Not streaming yet? 3 excellent reasons to get started

Teradek VidiU Pro

“Streaming” — the constant flow of digital media across the Web — has become a key form of communication to audiences and viewers around the world. It’s a rapidly growing field which Teradek aims to democratize — not only for professionals, but also for everyday people … especially church leaders. Here’s why streaming makes so much sense in houses of worship.


4 practical ways churches can reduce their cyber risk

cyber security

In recent years, discussions about data breaches with my church and nonprofit clients have moved from “what-if’s” to, “This just happened to one of my clients.” Cyber Liability insurance is no longer a coverage that is nice to have; it’s saving organizations money, time and reputations.


Only 42% of churches accept online donations — new survey results


Only 42% of churches accept online donations. This stat was one of the eye-opening revelations uncovered by Dunham + Company in their latest church survey. Perhaps more startling though, is that of those churches who do offer a digital option, they only see 11 percent to 13 percent of their total contributions come through that method, on average. To better understand these numbers, and what churches can do to improve upon them, I jumped on a call with Rick Dunham, president and CEO of Dunham + Company.


LED display walls: placement guidelines & suggestions

New ViewingAngle

If you’ve decided LED display walls are a good fit for your facilities, the next step is to ensure they’re properly positioned — a key component for maximum ministry benefit.


Specifying a church sound system


A sound system is one of the biggest technology investments your church will make. And although you must respect your budget, it would be a serious mistake to cut corners — or just go buy something from a big-box store to save a few bucks.


Welcome to worship: how to recognize hearing loss — and provide solutions


Those among us who have it, often prefer to try to cope with it, live with it, or hide it from others. And yet, this so-called invisible disability affects about 20 percent of American adults! This means that potentially, one out of five of congregants are not hearing messages and music that inspire them each week in your house of worship.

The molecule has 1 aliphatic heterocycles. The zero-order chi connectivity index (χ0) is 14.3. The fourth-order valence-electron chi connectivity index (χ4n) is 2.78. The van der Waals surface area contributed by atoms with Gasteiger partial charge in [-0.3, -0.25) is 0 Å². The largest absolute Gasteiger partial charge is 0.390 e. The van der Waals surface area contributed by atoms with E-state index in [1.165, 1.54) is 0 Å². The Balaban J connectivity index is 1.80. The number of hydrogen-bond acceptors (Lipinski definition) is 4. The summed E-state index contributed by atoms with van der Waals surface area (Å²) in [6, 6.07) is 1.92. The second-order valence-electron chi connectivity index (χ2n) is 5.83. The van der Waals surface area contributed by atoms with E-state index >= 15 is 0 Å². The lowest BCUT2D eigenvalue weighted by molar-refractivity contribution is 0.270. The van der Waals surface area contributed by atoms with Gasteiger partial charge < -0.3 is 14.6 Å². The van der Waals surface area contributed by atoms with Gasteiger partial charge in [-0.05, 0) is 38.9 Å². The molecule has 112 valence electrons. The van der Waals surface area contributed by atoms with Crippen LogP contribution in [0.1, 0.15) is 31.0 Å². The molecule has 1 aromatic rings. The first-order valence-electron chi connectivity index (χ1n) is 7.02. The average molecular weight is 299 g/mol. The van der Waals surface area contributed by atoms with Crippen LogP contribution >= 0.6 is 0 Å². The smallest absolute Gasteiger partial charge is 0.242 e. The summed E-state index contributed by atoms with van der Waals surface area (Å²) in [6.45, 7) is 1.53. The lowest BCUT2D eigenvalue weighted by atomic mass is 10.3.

How scheduling tools can streamline your ministry efforts

Scheduling can be a nightmare. Overbooking rooms. Double-booking church equipment. Accidentally scheduling two big functions on the same day. No matter the church size, the story is the same.


ChMS-enabled volunteer management strategies

Two decades ago, we were using spreadsheets that needed to be emailed around to the various teams to keep track of who was serving each Sunday. A few years after the church launched, I was able to hire an administrative assistant to help me with the immense workload. But, after 18 months of frustration due to the overwhelming logistics of scheduling all those volunteers, she burned out … and she quit.

Back then, wCalendar_1e didn’t have the tools in place to effectively support our ministry processes. Sending spreadsheets back and forth all week wasn’t an efficient way of managing the schedules for hundreds of volunteers; it just led to confusion and frustration.

Now, the technology is available to streamline these processes. When implemented correctly, church management software simplifies scheduling every aspect of an event — including the crucial volunteers.


Using technology to tame the volunteer schedule headache

Perhaps no other part of church is as important or as complicated as managing volunteers.

Visitors coming to the church are greeted by volunteers — those first few impressionable moments are left to volunteers. The same is true for the nursery, our children’s ministries, guardian angels patrolling the parking lot, and especially the lay leaders that lead out bible studies, Sunday school classes and children’s programs.

These critical roles in the church are bounded by a number of important concerns: Who has volunteered? Are they gifted in that way as a volunteer? (Just because you want to be a teacher, doesn’t make you a great teacher.) Have we checked their background — especially in regards to children’s ministry? Are we using them? How often do they serve? Are they burning out? What are their preferences in serving? Do they like to serve with their families? What rotation works best for them?

As a leader of volunteers, your concerns are more aggregated: How are my volunteers performing, and do they enjoy their roles? (Because if they don’t, they won’t volunteer much longer.) Do they have feedback that can make the position better, more efficient and more fulfilling?


PASTOR-FRIENDLY VIDEO — Case study: Saddleback Church

Band leading worship, hands raised everywhere in the formerly Fuel crowd.

Saddleback Church in Lake Forest, CA, hosts more than 20,000 people in weekly attendance. Throughout the week, this globally recognized church offers five services and a number of different events, including concerts, workshops and other studies and seminars. The church was looking to upgrade its facility as part of its “Decade of Destiny” campaign — a 10-year vision to help members in the areas of physical, financial, relational, emotional, mental, vocational and spiritual health.